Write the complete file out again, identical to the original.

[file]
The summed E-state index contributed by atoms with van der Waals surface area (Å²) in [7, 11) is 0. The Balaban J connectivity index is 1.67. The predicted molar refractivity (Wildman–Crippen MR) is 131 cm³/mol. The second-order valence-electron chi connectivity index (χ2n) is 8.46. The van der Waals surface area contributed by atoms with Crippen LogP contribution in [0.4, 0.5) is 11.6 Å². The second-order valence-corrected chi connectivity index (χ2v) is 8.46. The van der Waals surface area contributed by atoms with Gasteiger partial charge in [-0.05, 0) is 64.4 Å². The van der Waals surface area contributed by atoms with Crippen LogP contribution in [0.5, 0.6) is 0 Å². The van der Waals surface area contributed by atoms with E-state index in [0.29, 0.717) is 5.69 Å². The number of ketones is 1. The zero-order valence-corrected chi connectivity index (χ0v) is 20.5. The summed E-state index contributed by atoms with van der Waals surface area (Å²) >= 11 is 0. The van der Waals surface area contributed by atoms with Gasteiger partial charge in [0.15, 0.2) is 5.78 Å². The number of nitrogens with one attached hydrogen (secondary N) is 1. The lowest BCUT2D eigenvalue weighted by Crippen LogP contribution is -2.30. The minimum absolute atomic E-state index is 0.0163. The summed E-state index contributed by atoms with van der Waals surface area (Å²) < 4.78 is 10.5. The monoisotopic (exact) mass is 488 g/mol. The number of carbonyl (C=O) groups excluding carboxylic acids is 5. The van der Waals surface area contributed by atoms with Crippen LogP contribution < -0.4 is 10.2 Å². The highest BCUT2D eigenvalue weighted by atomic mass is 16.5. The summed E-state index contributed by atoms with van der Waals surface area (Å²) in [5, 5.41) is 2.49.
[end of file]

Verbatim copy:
The summed E-state index contributed by atoms with van der Waals surface area (Å²) in [7, 11) is 0. The Balaban J connectivity index is 1.67. The predicted molar refractivity (Wildman–Crippen MR) is 131 cm³/mol. The second-order valence-electron chi connectivity index (χ2n) is 8.46. The van der Waals surface area contributed by atoms with Crippen LogP contribution in [0.4, 0.5) is 11.6 Å². The second-order valence-corrected chi connectivity index (χ2v) is 8.46. The van der Waals surface area contributed by atoms with Gasteiger partial charge in [-0.05, 0) is 64.4 Å². The van der Waals surface area contributed by atoms with Crippen LogP contribution in [0.5, 0.6) is 0 Å². The van der Waals surface area contributed by atoms with E-state index in [0.29, 0.717) is 5.69 Å². The number of ketones is 1. The zero-order valence-corrected chi connectivity index (χ0v) is 20.5. The summed E-state index contributed by atoms with van der Waals surface area (Å²) >= 11 is 0. The van der Waals surface area contributed by atoms with Gasteiger partial charge in [0.15, 0.2) is 5.78 Å². The number of nitrogens with one attached hydrogen (secondary N) is 1. The lowest BCUT2D eigenvalue weighted by Crippen LogP contribution is -2.30. The minimum absolute atomic E-state index is 0.0163. The summed E-state index contributed by atoms with van der Waals surface area (Å²) < 4.78 is 10.5. The monoisotopic (exact) mass is 488 g/mol. The number of carbonyl (C=O) groups excluding carboxylic acids is 5. The van der Waals surface area contributed by atoms with Crippen LogP contribution < -0.4 is 10.2 Å². The highest BCUT2D eigenvalue weighted by atomic mass is 16.5. The summed E-state index contributed by atoms with van der Waals surface area (Å²) in [5, 5.41) is 2.49.